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Lee Iacocca, chief executive officer, Chrysler Corp., speaks during the 100th anniversary celebration of the Statue of Liberty.
Lee Iacocca, chief executive officer, Chrysler Corp., speaks during the 100th anniversary celebration of the Statue of Liberty.
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American automotive legend Lee Iacocca passes away at 94

By Shubham Singh

Published on :
American automotive legend Lee Iacocca passes away at 94

American automobile executive Lee Iacocca passed away at 94 at his home in Los Angeles. He was best known for his significant role in the development of the Ford Mustang and reviving Chrysler which was on the verge of collapse in the 1980s

Lido Anthony Iacocca was born on October 15, 1924, to Italian Immigrant parents. He began his career as an engineer in Ford Motor Company in 1946. He had played a major part in the development of the Ford Mustang which sold 4,19,000 units in its first year and is now one of Americas most iconic muscle cars. He later moved to sales when one of the company’s executives noticed his marketing flair. He was fired from Ford in 1978 by Henry Ford Jr.

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A year later, in 1979, he took over Chrysler Corporation. The company was on the verge of collapse, and so he led it through a strict restructuring process that included taking a $1.5 billion loan from the government. In 1983, he announced that they were repaying the government loans seven years early. But this was a short-lived victory. At the end of the decade, the company once again took a downturn, and thousands of workers were laid off. When it became profitable again in 1992, he left the firm.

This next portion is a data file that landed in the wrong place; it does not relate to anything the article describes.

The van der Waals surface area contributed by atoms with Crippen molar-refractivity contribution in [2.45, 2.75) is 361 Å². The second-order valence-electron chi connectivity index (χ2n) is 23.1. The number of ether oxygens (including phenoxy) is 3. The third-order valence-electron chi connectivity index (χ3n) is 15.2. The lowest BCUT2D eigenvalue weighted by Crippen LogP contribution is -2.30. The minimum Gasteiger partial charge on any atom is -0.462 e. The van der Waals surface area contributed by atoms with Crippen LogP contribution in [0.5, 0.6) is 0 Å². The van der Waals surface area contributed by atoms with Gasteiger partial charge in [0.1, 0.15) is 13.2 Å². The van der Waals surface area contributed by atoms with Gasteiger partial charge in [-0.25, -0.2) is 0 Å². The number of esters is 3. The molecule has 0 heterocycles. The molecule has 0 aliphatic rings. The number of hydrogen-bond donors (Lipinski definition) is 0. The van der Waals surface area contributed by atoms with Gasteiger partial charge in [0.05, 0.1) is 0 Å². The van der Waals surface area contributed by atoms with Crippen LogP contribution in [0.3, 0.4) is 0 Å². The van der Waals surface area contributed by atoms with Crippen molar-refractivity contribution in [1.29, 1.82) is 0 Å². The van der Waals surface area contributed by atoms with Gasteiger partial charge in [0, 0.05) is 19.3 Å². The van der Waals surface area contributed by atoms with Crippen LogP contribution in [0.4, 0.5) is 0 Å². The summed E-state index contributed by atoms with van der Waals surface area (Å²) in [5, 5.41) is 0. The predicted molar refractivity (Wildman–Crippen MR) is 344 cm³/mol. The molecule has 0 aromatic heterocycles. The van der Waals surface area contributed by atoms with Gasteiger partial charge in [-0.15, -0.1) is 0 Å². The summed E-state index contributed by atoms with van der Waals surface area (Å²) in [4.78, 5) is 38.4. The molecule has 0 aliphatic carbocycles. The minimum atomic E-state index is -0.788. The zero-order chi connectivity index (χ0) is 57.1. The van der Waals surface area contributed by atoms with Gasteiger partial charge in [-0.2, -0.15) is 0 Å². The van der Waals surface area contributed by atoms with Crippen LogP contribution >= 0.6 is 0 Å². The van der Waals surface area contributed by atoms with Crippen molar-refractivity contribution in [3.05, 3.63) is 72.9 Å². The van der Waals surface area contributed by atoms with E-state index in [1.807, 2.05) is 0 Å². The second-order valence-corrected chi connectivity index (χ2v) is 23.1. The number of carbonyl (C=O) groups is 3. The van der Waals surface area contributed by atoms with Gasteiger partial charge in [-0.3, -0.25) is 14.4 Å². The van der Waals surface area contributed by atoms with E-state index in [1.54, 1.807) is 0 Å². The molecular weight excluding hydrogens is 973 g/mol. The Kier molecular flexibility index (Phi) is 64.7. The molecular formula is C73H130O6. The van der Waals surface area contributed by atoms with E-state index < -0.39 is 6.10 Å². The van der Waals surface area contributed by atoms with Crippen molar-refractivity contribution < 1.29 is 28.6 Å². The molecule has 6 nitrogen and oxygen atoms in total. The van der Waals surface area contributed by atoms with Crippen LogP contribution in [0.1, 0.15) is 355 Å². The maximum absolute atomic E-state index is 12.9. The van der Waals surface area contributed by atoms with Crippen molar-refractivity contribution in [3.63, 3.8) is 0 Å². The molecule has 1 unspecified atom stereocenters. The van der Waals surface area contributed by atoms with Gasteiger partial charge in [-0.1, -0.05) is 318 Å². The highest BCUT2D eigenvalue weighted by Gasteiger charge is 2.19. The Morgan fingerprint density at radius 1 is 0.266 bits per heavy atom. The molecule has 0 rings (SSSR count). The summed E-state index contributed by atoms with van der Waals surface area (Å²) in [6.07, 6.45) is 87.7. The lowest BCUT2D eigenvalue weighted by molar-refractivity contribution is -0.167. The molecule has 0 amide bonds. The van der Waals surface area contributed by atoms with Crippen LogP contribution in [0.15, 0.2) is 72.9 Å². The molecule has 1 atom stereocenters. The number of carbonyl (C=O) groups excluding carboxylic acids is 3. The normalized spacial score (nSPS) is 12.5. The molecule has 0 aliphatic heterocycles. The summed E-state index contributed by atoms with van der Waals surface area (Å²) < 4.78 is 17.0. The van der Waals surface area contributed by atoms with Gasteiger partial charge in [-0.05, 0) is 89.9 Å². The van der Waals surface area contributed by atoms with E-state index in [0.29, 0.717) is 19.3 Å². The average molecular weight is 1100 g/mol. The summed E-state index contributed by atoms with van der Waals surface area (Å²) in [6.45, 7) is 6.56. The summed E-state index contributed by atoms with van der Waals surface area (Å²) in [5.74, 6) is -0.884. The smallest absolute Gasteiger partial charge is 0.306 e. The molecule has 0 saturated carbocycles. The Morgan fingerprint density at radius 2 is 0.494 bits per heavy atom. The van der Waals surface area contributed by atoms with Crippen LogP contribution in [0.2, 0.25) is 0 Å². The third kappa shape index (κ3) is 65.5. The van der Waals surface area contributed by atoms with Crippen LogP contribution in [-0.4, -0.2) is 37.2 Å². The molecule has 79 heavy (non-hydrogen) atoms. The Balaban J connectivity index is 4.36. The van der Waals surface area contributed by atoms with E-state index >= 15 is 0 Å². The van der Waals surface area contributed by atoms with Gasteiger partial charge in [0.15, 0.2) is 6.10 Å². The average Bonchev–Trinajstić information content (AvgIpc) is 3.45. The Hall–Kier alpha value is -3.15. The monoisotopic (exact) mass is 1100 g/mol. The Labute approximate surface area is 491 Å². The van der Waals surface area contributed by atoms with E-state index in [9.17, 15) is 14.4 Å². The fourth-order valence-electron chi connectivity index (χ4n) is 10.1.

In his autobiography, Iacocca explains why he adopted the name Lee in place of his Italian birth name Lido. “As part of my job, I had to make a lot of long-distance calls,” he said in his autobiography. “In those days, there was no direct dialing, so that you always had to go through an operator. They’d ask for my name, and I’d say ‘Iacocca.” Of course, they had no idea how to spell it, so there was always a struggle to get that right. Then they’d ask for my first name and when I said ‘Lido,’ they’d break out laughing. Finally, I said to myself: ‘Who needs it?’ and I started calling myself Lee.”

Fiat Chrysler Automobiles said in a statement that it was saddened by the news of Iacocca’s passing.

“He played a historic role in steering Chrysler through crisis and making it a truly competitive force,” FCA said in a statement. “He was one of the great leaders of our company and the auto industry as a whole. He also played a profound and tireless role on the national stage as a business statesman and philanthropist.”